He explains that metformin disrupts a particular pathway called mechanistic target of rapamycin (mTOR) which cancer cells use to grow. Even better, it destroys the cancer cells that help kick off cancer development, growth, spread and recurrence- – cancer stem cells. Dr. Stegall describes this as “a huge deal.”
I agree with Dr. Stegall, in spades. Killing cancer stem cells is the holy grail of cancer treatment.
Statins: have anti-inflammatory properties, benefit the immune system, and block the enzyme HMG CoA Reductase in the liver to reduce cholesterol, which cancer cells use for energy. A recent study covering 197,048 women with breast cancer found statins cut the risk of death by 27%. I’m not a big fan of statins for cholesterol, but I’ll keep an open mind on their uses for cancer. It does seem they are an effective anti-inflammatory.
Doxycycline: obstructs mitochondrial function. A trial published in October found breast cancer patients taking this antibiotic had a sizable reduction in cancer stem cells, making cancer recurrence much less likely.
One of the study authors, professor Michael Lisanti from the University of Salford, England, said, “…to find a drug that is effective, readily-available and costs just 10 pence (13 cents) per patient per day is highly significant, particularly as around two-thirds of cancer deaths occur due to recurrence after initial treatment.”
His colleague, professor Federica Sotgia, explained how the drug works: “What we infer here is that the stem cells selectively over-express key mitochondrial-related proteins, which means that if we can inhibit mitochondrial function we can disrupt the stem cells.”
Mebendazole: helps to block glucose uptake and targets a protein that disrupts the energy supply to cancer cells. It also impedes microtubules which have important roles in cell division and intracellular transport. It’s also been shown to slow angiogenesis – the formation of blood vessels cancer cells need in order to spread.
Culture studies show mebendazole slowed lung cancer cell growth five-fold compared to controls and also inhibited breast, ovary, colon and bone cancers. Arrest of tumor growth and spread has also been demonstrated in mice. Last year a research team from New York suggested mebendazole should be used routinely to treat brain tumors.
Other drugs of interest
The antacid cimetidine (Tagamet), the anti-fungal itraconazole, the acne drug isotretinoin (Accutane), and the antidepressant clomipramine (Anafranil) all look promising candidates for drug repurposing. I’m not a fan of any of these for their original purposes (except maybe the anti-fungal), but cancer is a four alarm fire. If we can confirm these drugs will help, they may be worth a try.
Dr. Stegall also uses aspirin and propranolol.
He prescribes aspirin for his cancer patients because research showed a baby aspirin taken every day for five years reduced the risk of colon cancer by almost a quarter. Those already suffering cancer had a 20% reduced risk of death, and the cancer was less likely to spread.
Pretty good for a drug introduced in 1899 and costing mere pennies. And I bet even your hidebound conventional cancer doctor will let you take it.
Aspirin also hinders the hijacking of blood platelets that cancer cells need in order to grow; lowers the possibility of blood clots, which is at increased risk in cancer patients; and may also inhibit cancer through its anti-inflammatory effects.
As for propranolol, it’s a beta blocker prescribed for high blood pressure, but it also works on a receptor that lowers stress. Dr. Stegall says that because cancer patients are under a lot of stress “they really feel like a weight has been lifted off their shoulders once they’re on this medication.”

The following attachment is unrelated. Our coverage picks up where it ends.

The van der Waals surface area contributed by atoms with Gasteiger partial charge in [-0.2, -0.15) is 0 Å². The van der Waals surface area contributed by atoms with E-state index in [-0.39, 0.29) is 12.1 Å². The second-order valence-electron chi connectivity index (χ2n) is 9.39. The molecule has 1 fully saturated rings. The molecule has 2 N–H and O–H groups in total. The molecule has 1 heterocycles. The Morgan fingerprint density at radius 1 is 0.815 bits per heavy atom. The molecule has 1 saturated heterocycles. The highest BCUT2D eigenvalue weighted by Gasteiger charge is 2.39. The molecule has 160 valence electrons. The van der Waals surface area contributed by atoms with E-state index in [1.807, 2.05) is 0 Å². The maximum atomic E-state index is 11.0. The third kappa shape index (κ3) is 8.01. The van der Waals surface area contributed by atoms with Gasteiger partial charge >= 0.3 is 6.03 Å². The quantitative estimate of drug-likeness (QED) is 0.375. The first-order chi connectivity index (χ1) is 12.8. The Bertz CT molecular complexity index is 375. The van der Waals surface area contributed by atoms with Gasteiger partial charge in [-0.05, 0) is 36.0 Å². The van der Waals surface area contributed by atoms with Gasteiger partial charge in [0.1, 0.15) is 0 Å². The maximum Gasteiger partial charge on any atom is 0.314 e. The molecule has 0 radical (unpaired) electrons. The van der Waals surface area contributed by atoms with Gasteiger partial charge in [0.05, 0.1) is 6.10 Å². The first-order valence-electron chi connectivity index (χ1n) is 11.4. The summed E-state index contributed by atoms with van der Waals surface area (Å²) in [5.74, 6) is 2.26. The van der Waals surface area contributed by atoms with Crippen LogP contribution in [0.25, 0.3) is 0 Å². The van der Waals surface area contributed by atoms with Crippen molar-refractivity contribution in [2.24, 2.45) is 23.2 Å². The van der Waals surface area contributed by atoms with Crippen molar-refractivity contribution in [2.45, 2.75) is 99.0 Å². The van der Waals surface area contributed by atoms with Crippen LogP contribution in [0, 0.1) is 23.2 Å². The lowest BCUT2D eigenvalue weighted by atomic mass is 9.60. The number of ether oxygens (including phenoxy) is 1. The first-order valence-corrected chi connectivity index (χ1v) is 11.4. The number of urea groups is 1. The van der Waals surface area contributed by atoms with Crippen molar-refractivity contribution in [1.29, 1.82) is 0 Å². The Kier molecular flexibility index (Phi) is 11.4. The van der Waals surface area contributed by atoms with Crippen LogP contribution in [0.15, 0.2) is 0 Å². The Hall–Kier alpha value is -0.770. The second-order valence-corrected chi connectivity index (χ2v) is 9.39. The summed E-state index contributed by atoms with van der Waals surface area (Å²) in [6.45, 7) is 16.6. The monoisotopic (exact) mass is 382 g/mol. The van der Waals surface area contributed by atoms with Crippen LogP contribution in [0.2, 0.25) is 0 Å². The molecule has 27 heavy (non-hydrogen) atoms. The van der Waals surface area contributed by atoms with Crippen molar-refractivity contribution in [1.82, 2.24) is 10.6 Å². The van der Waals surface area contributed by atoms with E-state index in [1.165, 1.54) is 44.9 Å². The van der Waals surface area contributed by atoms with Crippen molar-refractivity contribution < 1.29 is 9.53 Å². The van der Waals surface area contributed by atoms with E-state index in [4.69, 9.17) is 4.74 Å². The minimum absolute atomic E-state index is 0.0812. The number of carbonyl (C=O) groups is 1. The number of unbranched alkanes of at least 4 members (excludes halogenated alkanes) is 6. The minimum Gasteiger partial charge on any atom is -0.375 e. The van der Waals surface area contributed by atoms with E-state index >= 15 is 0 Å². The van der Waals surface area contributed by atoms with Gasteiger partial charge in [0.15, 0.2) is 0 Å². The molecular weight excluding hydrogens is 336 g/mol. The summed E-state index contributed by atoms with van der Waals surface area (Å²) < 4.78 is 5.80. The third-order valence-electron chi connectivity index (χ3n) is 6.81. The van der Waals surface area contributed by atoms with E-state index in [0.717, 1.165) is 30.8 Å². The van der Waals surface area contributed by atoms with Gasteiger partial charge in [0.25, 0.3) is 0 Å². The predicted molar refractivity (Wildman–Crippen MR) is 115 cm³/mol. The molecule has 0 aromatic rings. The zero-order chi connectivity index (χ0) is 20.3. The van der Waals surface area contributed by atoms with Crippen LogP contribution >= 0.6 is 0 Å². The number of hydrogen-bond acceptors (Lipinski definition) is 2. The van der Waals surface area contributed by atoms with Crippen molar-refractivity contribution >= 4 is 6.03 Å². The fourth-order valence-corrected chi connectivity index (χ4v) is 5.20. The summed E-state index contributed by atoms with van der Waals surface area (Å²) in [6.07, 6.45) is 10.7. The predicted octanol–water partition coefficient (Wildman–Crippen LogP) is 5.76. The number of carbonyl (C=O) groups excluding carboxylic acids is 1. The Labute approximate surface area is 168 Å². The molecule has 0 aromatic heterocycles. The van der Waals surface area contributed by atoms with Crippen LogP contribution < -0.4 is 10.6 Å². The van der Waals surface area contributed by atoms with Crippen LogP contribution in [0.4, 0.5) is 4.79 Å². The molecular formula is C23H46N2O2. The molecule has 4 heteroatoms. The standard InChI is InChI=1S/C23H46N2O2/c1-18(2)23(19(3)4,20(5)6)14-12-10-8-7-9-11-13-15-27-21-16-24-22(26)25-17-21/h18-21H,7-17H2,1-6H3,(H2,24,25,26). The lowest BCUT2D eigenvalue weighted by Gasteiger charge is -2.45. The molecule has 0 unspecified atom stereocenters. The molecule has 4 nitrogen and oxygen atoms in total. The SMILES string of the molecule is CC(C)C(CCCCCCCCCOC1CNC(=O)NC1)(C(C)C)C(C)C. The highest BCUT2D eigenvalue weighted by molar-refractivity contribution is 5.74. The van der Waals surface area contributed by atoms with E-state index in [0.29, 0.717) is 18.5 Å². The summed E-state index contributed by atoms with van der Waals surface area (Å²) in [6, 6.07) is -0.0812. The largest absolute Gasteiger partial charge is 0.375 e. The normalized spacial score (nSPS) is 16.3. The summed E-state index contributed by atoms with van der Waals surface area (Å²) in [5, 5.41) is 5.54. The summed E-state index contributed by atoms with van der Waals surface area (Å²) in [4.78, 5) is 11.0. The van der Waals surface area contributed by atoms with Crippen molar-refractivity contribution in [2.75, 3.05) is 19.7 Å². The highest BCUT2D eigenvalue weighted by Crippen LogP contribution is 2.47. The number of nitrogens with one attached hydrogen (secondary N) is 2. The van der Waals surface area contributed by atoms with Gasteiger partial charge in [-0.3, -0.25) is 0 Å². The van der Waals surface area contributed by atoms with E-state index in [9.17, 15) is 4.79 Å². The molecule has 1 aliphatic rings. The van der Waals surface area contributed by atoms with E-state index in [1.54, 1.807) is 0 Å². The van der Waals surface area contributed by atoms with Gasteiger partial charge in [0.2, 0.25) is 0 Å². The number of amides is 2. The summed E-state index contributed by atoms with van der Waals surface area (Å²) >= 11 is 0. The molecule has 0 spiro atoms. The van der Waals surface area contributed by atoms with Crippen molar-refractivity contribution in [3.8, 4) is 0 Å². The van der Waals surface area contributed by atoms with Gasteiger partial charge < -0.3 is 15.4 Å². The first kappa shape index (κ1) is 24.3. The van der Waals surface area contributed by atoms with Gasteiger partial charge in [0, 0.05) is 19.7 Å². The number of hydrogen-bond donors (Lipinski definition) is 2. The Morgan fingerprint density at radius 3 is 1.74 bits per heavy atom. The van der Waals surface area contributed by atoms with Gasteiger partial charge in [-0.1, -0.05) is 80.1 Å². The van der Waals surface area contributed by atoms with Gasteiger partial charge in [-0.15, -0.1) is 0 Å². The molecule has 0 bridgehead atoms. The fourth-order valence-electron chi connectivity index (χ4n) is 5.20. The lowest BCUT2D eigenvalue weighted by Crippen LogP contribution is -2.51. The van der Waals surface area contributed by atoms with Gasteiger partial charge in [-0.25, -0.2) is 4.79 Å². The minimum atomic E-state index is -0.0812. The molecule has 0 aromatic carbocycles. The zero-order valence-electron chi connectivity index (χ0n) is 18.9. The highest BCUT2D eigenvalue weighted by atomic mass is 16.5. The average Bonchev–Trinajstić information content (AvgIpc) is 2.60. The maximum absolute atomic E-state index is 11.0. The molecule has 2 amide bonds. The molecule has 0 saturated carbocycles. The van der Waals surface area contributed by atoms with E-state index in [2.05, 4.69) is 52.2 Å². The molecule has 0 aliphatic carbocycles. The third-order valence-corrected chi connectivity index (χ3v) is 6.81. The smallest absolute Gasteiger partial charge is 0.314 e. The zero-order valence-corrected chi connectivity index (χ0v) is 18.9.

A COC success story
When 19-year-old Henry Searle was diagnosed with an inoperable brain tumor in 2015, he was given 14 months to live. After chemo and radiation, his mother Vicki asked the consultants whether natural therapies would help.
She describes their response:
“I was shocked and surprised at how negative the consultants were whenever I asked if diets or supplements could help his immune system…they just said there was no evidence for any of them and that he was getting the gold-standard treatment.”
Ignoring their advice, she put her son on an organic sugar-free diet and added supplements including zinc and selenium. Following this, blood tests showed his low functioning immune system improving week by week.
She then ignored objections from Henry’s oncologist and visited COC, where the doctors are receptive not only to unconventional uses of drugs but to natural therapies, too.
The COC treatment showed evidence it was working after only a month, with the tumor shrinking. Two years later Henry’s NHS consultant wrote to say there was “no evidence of active disease.”
The latest update, in March, 2018, finds him still taking COC’s drug cocktail and his condition remains stable.
Professor Justin Stebbing had this to say:
“As a profession, we can be cruel to cancer patients, giving them treatments that are horribly toxic, with minimal benefits. I find it very frustrating when my colleagues are dismissive of patients who want to try other things that are non-toxic and may extend their lives.”
Oncologists reluctant to prescribe
Although doctors are entitled to prescribe drugs “off label” if they believe they could be beneficial, in practice oncologists are reluctant to consider this option for several reasons.
Researchers have not conducted final stage cancer trials on them, and probably won’t because their patents have expired and no billion-dollar payday is likely. The drugs may also interfere with conventional treatment or have unforeseen side effects. There may also be consequences for the doctor personally or professionally, as Angus Dalgleish, another professor of oncology at St George’s, found out.
He prescribes repurposed drugs for his patients and liaises with their family doctors.
“I’ve had a lot of hassle for that,” he says. “There’s no room for freedom to do the best thing for your patients, just because someone hasn’t put up millions of pounds to do a big drugs trial.
“I call it creative compassion because it’s not in the rule book, but it’s what I would want for myself if I were in the same position. I wouldn’t want to just be told to go and see the palliative care person [essentially hospice].”